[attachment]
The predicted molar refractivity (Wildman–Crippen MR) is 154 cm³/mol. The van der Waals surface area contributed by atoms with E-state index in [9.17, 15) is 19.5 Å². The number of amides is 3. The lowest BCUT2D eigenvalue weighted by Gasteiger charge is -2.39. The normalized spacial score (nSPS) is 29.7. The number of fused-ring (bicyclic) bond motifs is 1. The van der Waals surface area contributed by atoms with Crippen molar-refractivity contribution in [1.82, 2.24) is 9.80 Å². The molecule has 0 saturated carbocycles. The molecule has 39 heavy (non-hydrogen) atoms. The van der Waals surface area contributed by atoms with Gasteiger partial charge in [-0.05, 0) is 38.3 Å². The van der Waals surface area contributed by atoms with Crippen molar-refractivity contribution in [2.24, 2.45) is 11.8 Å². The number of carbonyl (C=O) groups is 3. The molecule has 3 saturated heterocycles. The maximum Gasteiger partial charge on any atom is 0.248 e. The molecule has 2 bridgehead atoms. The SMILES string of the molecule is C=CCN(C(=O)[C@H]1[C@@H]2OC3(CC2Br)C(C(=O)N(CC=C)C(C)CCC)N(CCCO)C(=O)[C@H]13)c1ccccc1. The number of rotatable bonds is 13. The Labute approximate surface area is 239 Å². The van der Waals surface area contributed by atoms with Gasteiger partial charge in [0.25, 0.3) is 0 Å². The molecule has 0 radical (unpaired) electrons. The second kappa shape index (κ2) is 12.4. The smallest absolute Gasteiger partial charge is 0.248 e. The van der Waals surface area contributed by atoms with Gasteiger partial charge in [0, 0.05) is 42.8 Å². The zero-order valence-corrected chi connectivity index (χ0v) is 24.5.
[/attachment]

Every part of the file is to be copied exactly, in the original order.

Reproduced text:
The predicted molar refractivity (Wildman–Crippen MR) is 154 cm³/mol. The van der Waals surface area contributed by atoms with E-state index in [9.17, 15) is 19.5 Å². The number of amides is 3. The lowest BCUT2D eigenvalue weighted by Gasteiger charge is -2.39. The normalized spacial score (nSPS) is 29.7. The number of fused-ring (bicyclic) bond motifs is 1. The van der Waals surface area contributed by atoms with Crippen molar-refractivity contribution in [1.82, 2.24) is 9.80 Å². The molecule has 0 saturated carbocycles. The molecule has 39 heavy (non-hydrogen) atoms. The van der Waals surface area contributed by atoms with Gasteiger partial charge in [-0.05, 0) is 38.3 Å². The van der Waals surface area contributed by atoms with Crippen molar-refractivity contribution in [2.24, 2.45) is 11.8 Å². The number of carbonyl (C=O) groups is 3. The molecule has 3 saturated heterocycles. The maximum Gasteiger partial charge on any atom is 0.248 e. The molecule has 2 bridgehead atoms. The SMILES string of the molecule is C=CCN(C(=O)[C@H]1[C@@H]2OC3(CC2Br)C(C(=O)N(CC=C)C(C)CCC)N(CCCO)C(=O)[C@H]13)c1ccccc1. The number of rotatable bonds is 13. The Labute approximate surface area is 239 Å². The van der Waals surface area contributed by atoms with Gasteiger partial charge in [0.25, 0.3) is 0 Å². The molecule has 0 radical (unpaired) electrons. The second kappa shape index (κ2) is 12.4. The smallest absolute Gasteiger partial charge is 0.248 e. The van der Waals surface area contributed by atoms with Gasteiger partial charge in [0, 0.05) is 42.8 Å². The zero-order valence-corrected chi connectivity index (χ0v) is 24.5.